When we finally got back to the hotel I spent a couple hours sorting supplies to take into each camp. I then made a list of all the children who would receive sponsor disbursements and put the money in individual envelopes with their names on the outside. Every child does not get the same amount of money and I prefer to keep the amount given private. Not every sponsored child is on the same disbursement schedule, so I was only going to be giving money to those who were due. When a sponsor pays for a child once a year, I divide the money up and send it to them in 4 installments over the year. I used to give it to the family all at once, but the camp leaders asked me to stretch the disbursements out since $100.00 is a tremendous amount of money for them. Those children lucky enough to have sponsors at the second level, or $240.00 a year, really need the money sent a little at a time.

Po Jaw had made arrangements for me to meet with General Bo Mya that night. The General is a dear friend and just stepped down last year as the President of the Karen. He is still the Commanding General of the Karen Army and has a tremendous amount of influence. He was going to be celebrating his birthday in a few days and there would be a birthday celebration, but he wanted to meet with me privately before then. Po Jaw asked me to explain to him how my sponsorship program worked and answer any questions he might have about it.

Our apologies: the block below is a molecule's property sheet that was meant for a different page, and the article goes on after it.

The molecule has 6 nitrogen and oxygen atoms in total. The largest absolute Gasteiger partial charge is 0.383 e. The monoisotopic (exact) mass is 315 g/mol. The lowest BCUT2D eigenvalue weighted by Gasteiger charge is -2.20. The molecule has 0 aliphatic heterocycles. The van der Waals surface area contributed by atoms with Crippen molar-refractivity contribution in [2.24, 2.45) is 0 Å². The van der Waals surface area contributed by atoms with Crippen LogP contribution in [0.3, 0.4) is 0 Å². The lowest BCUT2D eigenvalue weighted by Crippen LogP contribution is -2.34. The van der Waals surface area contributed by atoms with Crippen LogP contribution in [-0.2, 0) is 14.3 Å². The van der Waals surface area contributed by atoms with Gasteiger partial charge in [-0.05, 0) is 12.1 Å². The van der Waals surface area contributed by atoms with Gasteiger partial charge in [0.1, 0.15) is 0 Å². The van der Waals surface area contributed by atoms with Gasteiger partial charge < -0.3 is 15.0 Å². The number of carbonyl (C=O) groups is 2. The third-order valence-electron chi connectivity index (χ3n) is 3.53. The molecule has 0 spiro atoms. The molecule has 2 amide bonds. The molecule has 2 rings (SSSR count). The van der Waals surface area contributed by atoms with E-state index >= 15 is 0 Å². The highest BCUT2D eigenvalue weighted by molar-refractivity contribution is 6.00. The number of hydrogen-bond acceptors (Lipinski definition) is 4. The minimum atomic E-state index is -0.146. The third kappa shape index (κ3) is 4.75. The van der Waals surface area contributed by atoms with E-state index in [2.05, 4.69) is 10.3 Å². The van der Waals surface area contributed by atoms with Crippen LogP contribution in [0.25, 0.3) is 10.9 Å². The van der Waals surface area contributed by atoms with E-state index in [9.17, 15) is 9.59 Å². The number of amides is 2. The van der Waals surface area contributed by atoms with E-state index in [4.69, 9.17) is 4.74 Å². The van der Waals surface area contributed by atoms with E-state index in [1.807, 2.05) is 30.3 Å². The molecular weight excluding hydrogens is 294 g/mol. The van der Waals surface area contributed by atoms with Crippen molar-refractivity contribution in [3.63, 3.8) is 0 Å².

We met with Bo Mya and his wife upstairs in their very lovely home in Thailand. They were both very interested in how our sponsorship program worked. They had heard over the years of what we were doing, but had never had an opportunity to discuss it personally with me. I had always been directly involved with General Hla Htoo and his wife Edena, who had "adopted" me as their daughter several years ago. General Hla Htoo died 2 years ago and we all still miss him terribly. Gen. Bo Mya asked me if I would visit Mae La Refugee camp and take pictures of 9 orphans living there in a hostel he had built for them. He needed help caring from them and asked if I could find sponsors for them. I told him my primary focus for this trip was to make contact with the children and their families that we have already sponsored (over 260 of them!) and to take pictures of new children needing sponsors. I told him I would do my very best to find sponsors for these children and would like to interview them for a report I am helping to gather information for. This report will be published by a journalist in Pennsylvania who has done some excellent articles on the plight of the Karen in the past.

After a nice visit, we told them good night. We had a big day tomorrow traveling to Mae La refugee camp and I had to divide all the gifts into smaller bags to take into the camp. It was very nice knowing that I had General Bo Mya's blessing to visit Mae La camp. I had been told foreigners were not being allowed into the camps. I have learned not to be alarmed by these reports, because I know that wherever I am supposed to go, the doors (or gates) would be open for me.